Minors will receive a $100 fine for their first offense and a $200 fine and a 30-day driver's license suspension, followed by 60 days of restrictions, for their second offense. For a third offense, the fine is $500 and 60-day license suspension followed by 305 days of license restrictions. In all of these instances, the court may require alcohol screening and community service hours.
A minor driver who transports alcohol without an adult present faces a maximum fine of $100. The court may also require possible alcohol screening and community service hours. The offender will see two points added to their driving record and their motor vehicle impounded for a maximum of 30 days. Administrative penalties are:
- First offense: No sanctions.
- Second offense: A 30-day suspension followed by 60 days of restrictions.
- Third offense: A 60-day suspension followed by 305 days of restrictions.
OWI Penalties for CDL Drivers
The Michigan Secretary of State notes that an OWI offender with a commercial driver's license (CDL) can immediately lose their ability to work if suspected of impairment. During the traffic stop, an officer will place the CDL driver out-of-service for a full 24 hours if they won't submit to a preliminary breath test. Criminal charges are also imminent if a driver consumes alcohol within four hours of getting behind the wheel or has a BAC of 0.015 percent or higher. All drivers, including those with commercial licenses, can also face other types of charges:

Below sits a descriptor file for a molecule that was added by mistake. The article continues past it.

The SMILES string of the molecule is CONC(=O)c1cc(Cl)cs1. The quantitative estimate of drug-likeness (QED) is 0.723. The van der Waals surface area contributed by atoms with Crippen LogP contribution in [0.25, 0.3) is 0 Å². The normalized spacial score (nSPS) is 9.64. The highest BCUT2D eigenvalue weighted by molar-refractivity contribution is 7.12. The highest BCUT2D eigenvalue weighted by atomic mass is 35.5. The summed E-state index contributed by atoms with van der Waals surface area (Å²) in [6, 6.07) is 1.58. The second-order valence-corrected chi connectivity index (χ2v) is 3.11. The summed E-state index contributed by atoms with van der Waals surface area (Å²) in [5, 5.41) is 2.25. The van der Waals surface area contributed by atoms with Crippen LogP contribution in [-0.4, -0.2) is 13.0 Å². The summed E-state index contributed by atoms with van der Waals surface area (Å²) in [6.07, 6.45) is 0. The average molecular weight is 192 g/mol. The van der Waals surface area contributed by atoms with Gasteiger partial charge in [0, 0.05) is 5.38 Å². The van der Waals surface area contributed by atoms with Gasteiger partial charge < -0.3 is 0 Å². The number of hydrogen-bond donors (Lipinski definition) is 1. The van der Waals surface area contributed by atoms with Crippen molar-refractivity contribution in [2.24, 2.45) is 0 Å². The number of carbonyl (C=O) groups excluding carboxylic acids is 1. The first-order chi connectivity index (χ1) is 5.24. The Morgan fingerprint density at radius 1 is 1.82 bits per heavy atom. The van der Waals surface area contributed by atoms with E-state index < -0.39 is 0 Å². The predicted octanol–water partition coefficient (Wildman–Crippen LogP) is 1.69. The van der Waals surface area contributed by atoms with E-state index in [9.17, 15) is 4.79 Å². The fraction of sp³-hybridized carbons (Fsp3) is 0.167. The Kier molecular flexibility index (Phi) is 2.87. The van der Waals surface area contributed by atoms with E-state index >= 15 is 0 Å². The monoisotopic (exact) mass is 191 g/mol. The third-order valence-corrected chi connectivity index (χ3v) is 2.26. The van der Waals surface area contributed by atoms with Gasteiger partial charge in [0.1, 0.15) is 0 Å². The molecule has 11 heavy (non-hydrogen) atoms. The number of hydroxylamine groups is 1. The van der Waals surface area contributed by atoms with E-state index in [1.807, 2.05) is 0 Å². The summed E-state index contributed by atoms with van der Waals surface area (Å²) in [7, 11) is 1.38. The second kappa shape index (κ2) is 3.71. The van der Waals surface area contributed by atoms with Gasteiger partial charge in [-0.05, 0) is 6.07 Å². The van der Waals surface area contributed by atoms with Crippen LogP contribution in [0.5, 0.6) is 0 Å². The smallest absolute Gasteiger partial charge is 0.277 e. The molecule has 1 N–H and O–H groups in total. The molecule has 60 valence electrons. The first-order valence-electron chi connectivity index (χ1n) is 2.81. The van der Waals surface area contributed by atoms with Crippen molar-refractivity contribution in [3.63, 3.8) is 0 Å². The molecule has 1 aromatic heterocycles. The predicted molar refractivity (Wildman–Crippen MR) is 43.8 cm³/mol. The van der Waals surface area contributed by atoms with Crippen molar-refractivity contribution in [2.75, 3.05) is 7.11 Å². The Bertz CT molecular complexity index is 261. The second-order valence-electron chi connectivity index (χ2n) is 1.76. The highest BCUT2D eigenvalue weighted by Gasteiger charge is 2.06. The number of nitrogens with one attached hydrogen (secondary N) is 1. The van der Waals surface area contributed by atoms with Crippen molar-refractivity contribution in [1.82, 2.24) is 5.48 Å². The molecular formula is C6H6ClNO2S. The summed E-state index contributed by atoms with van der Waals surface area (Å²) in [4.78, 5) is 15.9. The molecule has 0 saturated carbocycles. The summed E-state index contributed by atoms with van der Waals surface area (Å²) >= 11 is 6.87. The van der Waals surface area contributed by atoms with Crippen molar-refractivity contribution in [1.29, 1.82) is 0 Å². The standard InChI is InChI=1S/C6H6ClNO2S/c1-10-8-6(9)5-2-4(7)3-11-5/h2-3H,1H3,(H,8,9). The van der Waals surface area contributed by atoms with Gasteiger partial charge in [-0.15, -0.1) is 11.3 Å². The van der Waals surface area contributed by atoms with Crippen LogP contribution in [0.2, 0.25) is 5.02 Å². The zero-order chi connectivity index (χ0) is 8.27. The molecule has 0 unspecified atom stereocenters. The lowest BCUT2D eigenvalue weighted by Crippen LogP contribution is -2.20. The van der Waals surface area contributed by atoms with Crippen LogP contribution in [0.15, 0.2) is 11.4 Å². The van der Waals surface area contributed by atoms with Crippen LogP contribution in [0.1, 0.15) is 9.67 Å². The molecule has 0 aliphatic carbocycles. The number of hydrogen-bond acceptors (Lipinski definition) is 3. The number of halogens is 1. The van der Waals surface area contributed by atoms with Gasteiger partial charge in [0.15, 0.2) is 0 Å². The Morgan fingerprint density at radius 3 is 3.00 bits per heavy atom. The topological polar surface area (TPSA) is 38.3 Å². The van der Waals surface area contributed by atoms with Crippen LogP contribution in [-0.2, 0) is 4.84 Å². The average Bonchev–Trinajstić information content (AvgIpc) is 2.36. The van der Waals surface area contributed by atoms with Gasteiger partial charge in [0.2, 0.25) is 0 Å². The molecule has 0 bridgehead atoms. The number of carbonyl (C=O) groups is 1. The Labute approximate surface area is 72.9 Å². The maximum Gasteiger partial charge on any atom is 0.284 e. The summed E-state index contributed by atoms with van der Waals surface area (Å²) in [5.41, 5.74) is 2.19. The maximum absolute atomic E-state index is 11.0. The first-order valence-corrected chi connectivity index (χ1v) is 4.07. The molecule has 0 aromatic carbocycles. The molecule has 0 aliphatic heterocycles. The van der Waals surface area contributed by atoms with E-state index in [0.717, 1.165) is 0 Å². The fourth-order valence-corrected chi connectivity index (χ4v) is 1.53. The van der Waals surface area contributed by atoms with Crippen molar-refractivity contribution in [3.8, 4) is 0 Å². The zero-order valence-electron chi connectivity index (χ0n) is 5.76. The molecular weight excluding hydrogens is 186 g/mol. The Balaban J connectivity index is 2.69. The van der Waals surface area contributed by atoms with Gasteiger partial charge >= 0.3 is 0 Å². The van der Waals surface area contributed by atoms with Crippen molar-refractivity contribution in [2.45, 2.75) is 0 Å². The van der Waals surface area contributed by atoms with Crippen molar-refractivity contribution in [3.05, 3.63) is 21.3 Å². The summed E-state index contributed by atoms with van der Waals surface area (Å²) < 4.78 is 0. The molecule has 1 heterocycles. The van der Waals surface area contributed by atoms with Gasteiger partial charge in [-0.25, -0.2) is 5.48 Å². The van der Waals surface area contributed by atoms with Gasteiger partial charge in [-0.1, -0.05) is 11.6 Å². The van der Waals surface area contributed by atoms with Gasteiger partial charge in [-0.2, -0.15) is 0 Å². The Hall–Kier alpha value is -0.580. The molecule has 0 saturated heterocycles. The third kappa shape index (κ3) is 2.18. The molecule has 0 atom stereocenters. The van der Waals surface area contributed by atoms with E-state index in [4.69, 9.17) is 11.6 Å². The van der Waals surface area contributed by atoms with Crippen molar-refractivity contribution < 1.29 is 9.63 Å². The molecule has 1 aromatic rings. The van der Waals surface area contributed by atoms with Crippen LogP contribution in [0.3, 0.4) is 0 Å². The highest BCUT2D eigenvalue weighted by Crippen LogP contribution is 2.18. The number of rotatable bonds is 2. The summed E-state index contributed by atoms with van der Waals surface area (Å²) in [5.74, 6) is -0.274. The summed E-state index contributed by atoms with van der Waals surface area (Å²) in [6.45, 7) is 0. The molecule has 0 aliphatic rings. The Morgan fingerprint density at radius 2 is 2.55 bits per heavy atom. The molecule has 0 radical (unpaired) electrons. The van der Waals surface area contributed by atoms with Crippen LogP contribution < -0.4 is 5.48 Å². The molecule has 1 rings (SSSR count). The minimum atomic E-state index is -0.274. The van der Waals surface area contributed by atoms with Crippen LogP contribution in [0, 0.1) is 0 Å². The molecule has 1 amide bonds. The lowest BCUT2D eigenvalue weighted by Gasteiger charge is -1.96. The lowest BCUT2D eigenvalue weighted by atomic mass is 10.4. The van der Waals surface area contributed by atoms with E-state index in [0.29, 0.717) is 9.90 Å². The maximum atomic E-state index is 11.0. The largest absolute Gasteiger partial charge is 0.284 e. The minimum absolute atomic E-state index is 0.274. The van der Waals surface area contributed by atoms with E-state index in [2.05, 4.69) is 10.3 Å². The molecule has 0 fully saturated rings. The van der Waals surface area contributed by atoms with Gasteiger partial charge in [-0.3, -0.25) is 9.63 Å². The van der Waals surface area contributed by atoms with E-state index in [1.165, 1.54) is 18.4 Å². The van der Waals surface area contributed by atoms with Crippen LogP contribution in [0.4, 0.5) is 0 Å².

- Unlawful bodily alcohol level (UBAL): OWI with a BAC of 0.10 percent or greater.
- Operating under the influence of liquor (OUIL).
- Operating under the influence of drugs (OUID).
- OWI with a BAC between 0.07 percent and 0.10 percent.
- OWI with a BAC between 0.04 and 0.07 percent.
A CDL driver convicted of any of these charges will receive a one-year license suspension on their first offense and a 10-year suspension for second and third offenses. Drivers transporting hazardous materials may receive a three-year license suspension. All CDL drivers will suffer revocation or suspension of their license to operate a vehicle and will have six points added to their record.
Implied Consent Law and Penalties in Michigan
Michigan's Implied Consent law states that anyone who gets behind the wheel of a vehicle in the state automatically and immediately consents to chemical testing. If law enforcement suspects impairment in a driver during a traffic stop, they will ask that person to take a preliminary breath test. If the driver refuses or if their BAC level is at the legal limit or higher, the officer will confiscate and destroy their CDL before giving them a restricted license, which allows them to drive with restrictions for the duration of their case.
The penalties for violating Michigan's implied consent law are separate from, and in addition to, those of the OWI charge. If the driver requests a hearing to appeal the charge, the arresting officer will present a case for proof of the driver's impairment. If there is no hearing or if the driver is found guilty after a hearing, they will face a license suspension of one year with six points added to their record for the first chemical test refusal or a two-year suspension for one or more chemical test refusals in the last seven years.
Michelle Nati is an associate editor and writer who has reported on legal, criminal and government news for PasadenaNow.com and Complex Media. She holds a B.A. in Communications and English from Niagara University.